This is the time of the year in Seattle that Spring heralds Cherry Blossoms on the University of Washington campus, clouds, sun, and freezing weather overnight. The same may be said for Seattle commercial real estate. Multi-family vacancies are growing, commercial rentals are slowing, and vacancies in office real estate are growing. Recent articles touting Seattle’s ability to draw top tech talent at the expense of areas like San Francisco, L.A. and New York, bodes well. The sun says that our cost of living is less, but still too high. The clouds come in when Seattle starts to take tech for granted.

A spate of articles covering the future of downtown Seattle and a seminar online from the Puget Sound Business Journal featured the CEO of Highspot, a $2.3B software startup. His focus was that Seattle is part of a regional growth in tech, one of the true bright spots in our economy during the Covid pandemic. His central point was worth noting. When you have a dynamic environment with a hub of tech workers, not just a draw, this in turn fosters start-ups and start-ups foster growth. The hub must have a quality of life that retains essential workers who then stay to start up companies of their own. That is not currently the case for the City of Seattle where the effect of the policies of City Hall are not fostering a safe environment for living and working. But the Hub has spread and now we need to look regionally.

The sun rises in the east and that is certainly the case for commercial real estate in the City of Bellevue. The move out of Seattle has clearly sown the seeds of success for the city and finally, mass media such as Jon Talton, the business columnist for the Seattle Times has noted, the trend is clear. While Seattle’s homeless population has mushroomed and demonstrations take place with regularity, Bellevue had one experience with a demonstration gone wild in 2020. That was enough. Civil law was the precedent, emergency notices went out by phone to Bellevue residents to stay home, the word was out that violence, as well as homelessness and camping on city streets and parks will simply not be tolerated. Talton points out that Seattle’s City Council has angst to spend $7.8M in needed bridge repairs and yet spends hundreds of millions of dollars addressing the homeless crisis.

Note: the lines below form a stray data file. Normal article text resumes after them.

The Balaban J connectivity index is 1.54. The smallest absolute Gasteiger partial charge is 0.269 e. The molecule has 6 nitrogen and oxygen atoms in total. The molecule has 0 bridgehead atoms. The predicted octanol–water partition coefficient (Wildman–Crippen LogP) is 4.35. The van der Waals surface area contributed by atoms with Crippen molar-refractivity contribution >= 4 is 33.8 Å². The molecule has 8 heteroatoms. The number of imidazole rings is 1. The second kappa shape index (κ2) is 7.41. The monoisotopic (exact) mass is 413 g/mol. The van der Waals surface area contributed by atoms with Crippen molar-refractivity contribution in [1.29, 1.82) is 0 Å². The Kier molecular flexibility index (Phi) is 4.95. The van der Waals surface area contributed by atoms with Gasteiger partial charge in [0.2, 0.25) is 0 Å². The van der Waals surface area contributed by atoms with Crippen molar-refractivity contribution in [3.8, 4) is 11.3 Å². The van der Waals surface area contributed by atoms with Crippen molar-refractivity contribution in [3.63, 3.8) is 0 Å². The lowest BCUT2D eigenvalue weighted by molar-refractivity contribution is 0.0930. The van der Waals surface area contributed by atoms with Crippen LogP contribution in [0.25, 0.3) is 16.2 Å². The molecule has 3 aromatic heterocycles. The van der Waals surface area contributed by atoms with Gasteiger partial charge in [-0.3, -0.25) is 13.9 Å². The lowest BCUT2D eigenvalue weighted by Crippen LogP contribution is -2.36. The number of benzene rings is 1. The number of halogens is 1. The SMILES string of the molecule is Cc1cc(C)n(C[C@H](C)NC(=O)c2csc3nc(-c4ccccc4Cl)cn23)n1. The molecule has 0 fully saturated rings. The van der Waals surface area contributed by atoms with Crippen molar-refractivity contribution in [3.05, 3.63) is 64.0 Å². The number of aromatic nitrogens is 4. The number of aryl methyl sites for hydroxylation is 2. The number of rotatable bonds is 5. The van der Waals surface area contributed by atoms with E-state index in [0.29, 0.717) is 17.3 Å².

The Sunday Seattle Times celebrated Spring by (finally) taking a position against further cutting of the police budget even after Seattle had lost 200 members of its police department last year. The green tulip coming out of the ground shows an awakening (why is it always so slow?) to the need for reality. Commercial real estate is like a plant in Spring. You work hard to find a place to plant the seeds for growth, you water them diligently, you wait patiently for your project(s) to come out of the ground and after all this wait your Spring-time optimism is rewarded. Your crop, as in commercial real estate, now needs fair weather, faithful tendering, sunlight, and patience to grow. Will or can Seattle real estate prosper? The current weather report: a downpour with intermittent showers, hail, and freezing nights. The next election cycle for City Council will tell us more. Commercial real estate investors are still waiting and watching. The weather report this Spring, so far, is ugly.